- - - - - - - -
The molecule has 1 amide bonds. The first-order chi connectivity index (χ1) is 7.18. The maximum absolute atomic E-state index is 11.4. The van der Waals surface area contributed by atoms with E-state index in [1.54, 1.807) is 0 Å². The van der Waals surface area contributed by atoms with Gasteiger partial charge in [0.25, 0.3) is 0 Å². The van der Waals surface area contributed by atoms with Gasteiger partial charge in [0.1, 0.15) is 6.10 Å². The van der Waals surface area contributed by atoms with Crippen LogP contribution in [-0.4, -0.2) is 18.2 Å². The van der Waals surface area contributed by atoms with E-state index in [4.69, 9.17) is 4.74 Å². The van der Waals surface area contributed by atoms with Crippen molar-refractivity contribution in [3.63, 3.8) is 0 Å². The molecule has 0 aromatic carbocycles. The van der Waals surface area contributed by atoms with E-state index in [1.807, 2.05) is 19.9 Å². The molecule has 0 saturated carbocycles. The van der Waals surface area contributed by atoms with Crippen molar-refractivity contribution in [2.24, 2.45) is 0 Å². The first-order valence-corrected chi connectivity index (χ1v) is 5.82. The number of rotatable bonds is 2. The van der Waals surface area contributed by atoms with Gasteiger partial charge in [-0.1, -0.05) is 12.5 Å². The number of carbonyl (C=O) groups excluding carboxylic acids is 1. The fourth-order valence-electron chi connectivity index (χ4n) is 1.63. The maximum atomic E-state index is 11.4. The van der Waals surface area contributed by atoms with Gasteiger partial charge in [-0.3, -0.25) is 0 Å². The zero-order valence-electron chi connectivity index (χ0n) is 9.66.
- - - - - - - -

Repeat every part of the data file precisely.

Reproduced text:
The molecule has 1 amide bonds. The first-order chi connectivity index (χ1) is 7.18. The maximum absolute atomic E-state index is 11.4. The van der Waals surface area contributed by atoms with E-state index in [1.54, 1.807) is 0 Å². The van der Waals surface area contributed by atoms with Gasteiger partial charge in [0.25, 0.3) is 0 Å². The van der Waals surface area contributed by atoms with Gasteiger partial charge in [0.1, 0.15) is 6.10 Å². The van der Waals surface area contributed by atoms with Crippen LogP contribution in [-0.4, -0.2) is 18.2 Å². The van der Waals surface area contributed by atoms with E-state index in [4.69, 9.17) is 4.74 Å². The van der Waals surface area contributed by atoms with Crippen molar-refractivity contribution in [3.63, 3.8) is 0 Å². The molecule has 0 aromatic carbocycles. The van der Waals surface area contributed by atoms with E-state index in [1.807, 2.05) is 19.9 Å². The molecule has 0 saturated carbocycles. The van der Waals surface area contributed by atoms with Crippen molar-refractivity contribution in [2.24, 2.45) is 0 Å². The first-order valence-corrected chi connectivity index (χ1v) is 5.82. The number of rotatable bonds is 2. The van der Waals surface area contributed by atoms with Gasteiger partial charge in [-0.1, -0.05) is 12.5 Å². The number of carbonyl (C=O) groups excluding carboxylic acids is 1. The fourth-order valence-electron chi connectivity index (χ4n) is 1.63. The maximum atomic E-state index is 11.4. The van der Waals surface area contributed by atoms with Gasteiger partial charge in [-0.3, -0.25) is 0 Å². The zero-order valence-electron chi connectivity index (χ0n) is 9.66.